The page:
Two ultraviolet images of Mars, taken six months apart

Mars in ultraviolet

The two images to the right, rearranged, cropped, and reduced to post here, were taken six months apart by the Mars orbiter MAVEN using its Imaging Ultraviolet Spectrograph (IUVS). From the press release:

The IUVS instrument measures wavelengths between 110 and 340 nanometers, outside the visible spectrum. To make these wavelengths visible to the human eye and easier to interpret, the images are rendered with the varying brightness levels of three ultraviolet wavelength ranges represented as red, green, and blue. In this color scheme, atmospheric ozone appears purple, while clouds and hazes appear white or blue. The surface can appear tan or green, depending on how the images have been optimized to increase contrast and show detail.

The first image [top] was taken in July 2022 during the southern hemisphere’s summer season, which occurs when Mars passes closet to the Sun. The summer season is caused by the tilt of the planet’s rotational axis, similar to seasons on Earth. Argyre Basin, one of Mars’ deepest craters, appears at bottom left filled with atmospheric haze (depicted here as pale pink). The deep canyons of Valles Marineris appear at top left filled with clouds (colored tan in this image). The southern polar ice cap is visible at bottom in white, shrinking from the relative warmth of summer. Southern summer warming and dust storms drive water vapor to very high altitudes, explaining MAVEN’s discovery of enhanced hydrogen loss from Mars at this time of year.

The second image [bottom] is of Mars’ northern hemisphere and was taken in January 2023 after Mars had passed the farthest point in its orbit from the Sun. The rapidly changing seasons in the north polar region cause an abundance of white clouds. The deep canyons of Valles Marineris can be seen in tan at lower left, along with many craters. Ozone, which appears magenta in this UV view, has built up during the northern winter’s chilly polar nights. It is then destroyed in northern spring by chemical reactions with water vapor, which is restricted to low altitudes of the atmosphere at this time of year.

Though of course not visible, the landing sites for Viking-1 (1976), Pathfinder (1997), and Franklin (2028) are captured in the bottom global image, as indicated by the white dots I have added. The two left dots are Viking-1 and Pathfinder respectively, located in the northern lowland plain dubbed Chryse Planitia. Franklin will land to the right, in the transition zone between those northern lowland plains and the southern cratered highlands.

MAVEN experiences problem with attitude control system

The Mars orbiter MAVEN has had to shut down its inertial measurement unit (IMU), used to tell the spacecraft its orientation in space and pointing direction, after it experienced a problem and caused the spacecraft to enter safe mode temporarily.

The IMU had been powered up in preparation for a minor maneuver targeted to reduce eclipse durations in 2027. On Feb.17, MAVEN exited safe mode and is currently operating in all stellar mode, a mode that does not rely on IMU measurements such that the IMU can be powered off to conserve its lifetime. The maneuver will be waived as the team evaluates the path forward. Relay activities and nominal science operations are scheduled to resume on Feb. 23.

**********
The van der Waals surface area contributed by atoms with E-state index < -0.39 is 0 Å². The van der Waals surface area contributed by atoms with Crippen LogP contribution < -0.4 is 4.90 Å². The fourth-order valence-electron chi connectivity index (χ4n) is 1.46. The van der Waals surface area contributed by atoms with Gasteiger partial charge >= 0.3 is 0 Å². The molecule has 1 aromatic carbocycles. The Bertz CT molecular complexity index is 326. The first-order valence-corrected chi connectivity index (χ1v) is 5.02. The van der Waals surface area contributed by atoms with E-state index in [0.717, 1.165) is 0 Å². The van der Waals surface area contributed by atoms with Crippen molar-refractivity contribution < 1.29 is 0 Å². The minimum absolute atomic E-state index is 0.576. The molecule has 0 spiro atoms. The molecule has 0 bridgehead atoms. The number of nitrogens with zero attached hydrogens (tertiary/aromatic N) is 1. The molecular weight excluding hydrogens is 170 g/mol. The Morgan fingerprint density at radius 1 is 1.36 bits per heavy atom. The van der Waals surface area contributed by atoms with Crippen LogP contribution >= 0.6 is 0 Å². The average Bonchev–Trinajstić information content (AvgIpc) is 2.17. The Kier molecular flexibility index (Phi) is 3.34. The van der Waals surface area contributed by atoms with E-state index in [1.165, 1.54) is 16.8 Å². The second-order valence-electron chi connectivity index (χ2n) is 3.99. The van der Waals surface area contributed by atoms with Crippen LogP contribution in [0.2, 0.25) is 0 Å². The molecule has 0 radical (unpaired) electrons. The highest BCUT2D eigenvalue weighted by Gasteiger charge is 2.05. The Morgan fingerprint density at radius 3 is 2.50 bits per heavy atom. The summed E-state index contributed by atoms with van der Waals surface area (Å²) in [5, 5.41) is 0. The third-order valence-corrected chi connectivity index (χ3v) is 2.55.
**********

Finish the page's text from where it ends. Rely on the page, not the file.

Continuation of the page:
“Relay activities” is NASA’s vague way of describing MAVEN’s job as a communications satellite for the rovers on the surface of Mars. Losing this satellite would hamper those operations somewhat, though there are several other orbiters available to pick up the task, with Mars Odyssey presently tasked to able to handle most communications relays.

MAVEN returns to full operation

NASA announced yesterday that engineers have finally completely restored its Mars orbiter MAVEN, after a three month period when the spacecraft was in safe mode due to an attitude control problem.

To fix the problem engineers uploaded new software that allowed the spacecraft to determine its orientation in space not from its onboard inertial units, but from locking onto stars in the sky.

All instruments were healthy and successfully resumed observations; however, the spacecraft was constrained to pointing at the Earth until testing of all-stellar mode was completed, so the instruments were not oriented as they normally would be during science operations. Nevertheless, some limited science was still possible, and MAVEN even observed a coronal mass ejection impact Mars less than two days after the instruments were powered on.

Moreover, for some parts of the year it will still need its inertial units, so a fix for those time periods is still required.

Regardless, MAVEN can now resume acting as a communications relay between the Earth and the rovers on Mars, which for the past year has become its prime mission. While both rovers can communication without that relay, it is often necessary depending on a number of factors, and it also provides redundancy and a greater communications capacity.

MAVEN out of operation since February

The American Mars orbiter MAVEN has been unable to do any science observations since February 22, 2022 because its attitude control system has not been functioning properly, according to a NASA update only released on May 18th, almost two months later.